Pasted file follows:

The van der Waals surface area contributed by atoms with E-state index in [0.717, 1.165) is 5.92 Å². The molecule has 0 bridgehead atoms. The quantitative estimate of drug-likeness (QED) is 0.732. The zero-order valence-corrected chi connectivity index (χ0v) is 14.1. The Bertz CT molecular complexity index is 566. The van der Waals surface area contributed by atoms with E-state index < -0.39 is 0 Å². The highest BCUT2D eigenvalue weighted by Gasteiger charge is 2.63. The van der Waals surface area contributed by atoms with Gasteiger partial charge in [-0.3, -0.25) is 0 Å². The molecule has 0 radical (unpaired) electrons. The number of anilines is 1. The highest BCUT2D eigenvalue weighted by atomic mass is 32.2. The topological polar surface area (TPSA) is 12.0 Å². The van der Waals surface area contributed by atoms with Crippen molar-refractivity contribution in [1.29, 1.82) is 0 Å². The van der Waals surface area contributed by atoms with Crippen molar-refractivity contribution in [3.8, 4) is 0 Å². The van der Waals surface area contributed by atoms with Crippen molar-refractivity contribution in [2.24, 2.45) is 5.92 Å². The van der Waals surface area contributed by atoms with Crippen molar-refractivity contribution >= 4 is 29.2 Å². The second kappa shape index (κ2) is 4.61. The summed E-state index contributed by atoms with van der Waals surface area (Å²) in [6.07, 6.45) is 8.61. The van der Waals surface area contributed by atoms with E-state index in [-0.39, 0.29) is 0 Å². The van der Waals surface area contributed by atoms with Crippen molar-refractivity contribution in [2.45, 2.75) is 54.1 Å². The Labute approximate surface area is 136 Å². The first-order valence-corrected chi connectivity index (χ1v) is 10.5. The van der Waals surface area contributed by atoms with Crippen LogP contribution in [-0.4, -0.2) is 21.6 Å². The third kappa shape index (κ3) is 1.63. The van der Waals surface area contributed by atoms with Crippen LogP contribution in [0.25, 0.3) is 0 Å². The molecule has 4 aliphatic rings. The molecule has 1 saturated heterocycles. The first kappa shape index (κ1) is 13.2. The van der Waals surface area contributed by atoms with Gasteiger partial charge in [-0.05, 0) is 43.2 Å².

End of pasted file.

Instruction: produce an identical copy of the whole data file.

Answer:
The van der Waals surface area contributed by atoms with E-state index in [0.717, 1.165) is 5.92 Å². The molecule has 0 bridgehead atoms. The quantitative estimate of drug-likeness (QED) is 0.732. The zero-order valence-corrected chi connectivity index (χ0v) is 14.1. The Bertz CT molecular complexity index is 566. The van der Waals surface area contributed by atoms with E-state index < -0.39 is 0 Å². The highest BCUT2D eigenvalue weighted by Gasteiger charge is 2.63. The van der Waals surface area contributed by atoms with Gasteiger partial charge in [-0.3, -0.25) is 0 Å². The molecule has 0 radical (unpaired) electrons. The number of anilines is 1. The highest BCUT2D eigenvalue weighted by atomic mass is 32.2. The topological polar surface area (TPSA) is 12.0 Å². The van der Waals surface area contributed by atoms with Crippen molar-refractivity contribution in [1.29, 1.82) is 0 Å². The van der Waals surface area contributed by atoms with Crippen molar-refractivity contribution in [3.8, 4) is 0 Å². The van der Waals surface area contributed by atoms with Crippen molar-refractivity contribution in [2.24, 2.45) is 5.92 Å². The van der Waals surface area contributed by atoms with Crippen molar-refractivity contribution >= 4 is 29.2 Å². The second kappa shape index (κ2) is 4.61. The summed E-state index contributed by atoms with van der Waals surface area (Å²) in [6.07, 6.45) is 8.61. The van der Waals surface area contributed by atoms with E-state index in [-0.39, 0.29) is 0 Å². The van der Waals surface area contributed by atoms with Crippen molar-refractivity contribution in [2.45, 2.75) is 54.1 Å². The Labute approximate surface area is 136 Å². The first-order valence-corrected chi connectivity index (χ1v) is 10.5. The van der Waals surface area contributed by atoms with Crippen LogP contribution in [-0.4, -0.2) is 21.6 Å². The third kappa shape index (κ3) is 1.63. The van der Waals surface area contributed by atoms with Crippen LogP contribution in [0.25, 0.3) is 0 Å². The molecule has 4 aliphatic rings. The molecule has 1 saturated heterocycles. The first kappa shape index (κ1) is 13.2. The van der Waals surface area contributed by atoms with Gasteiger partial charge in [-0.05, 0) is 43.2 Å².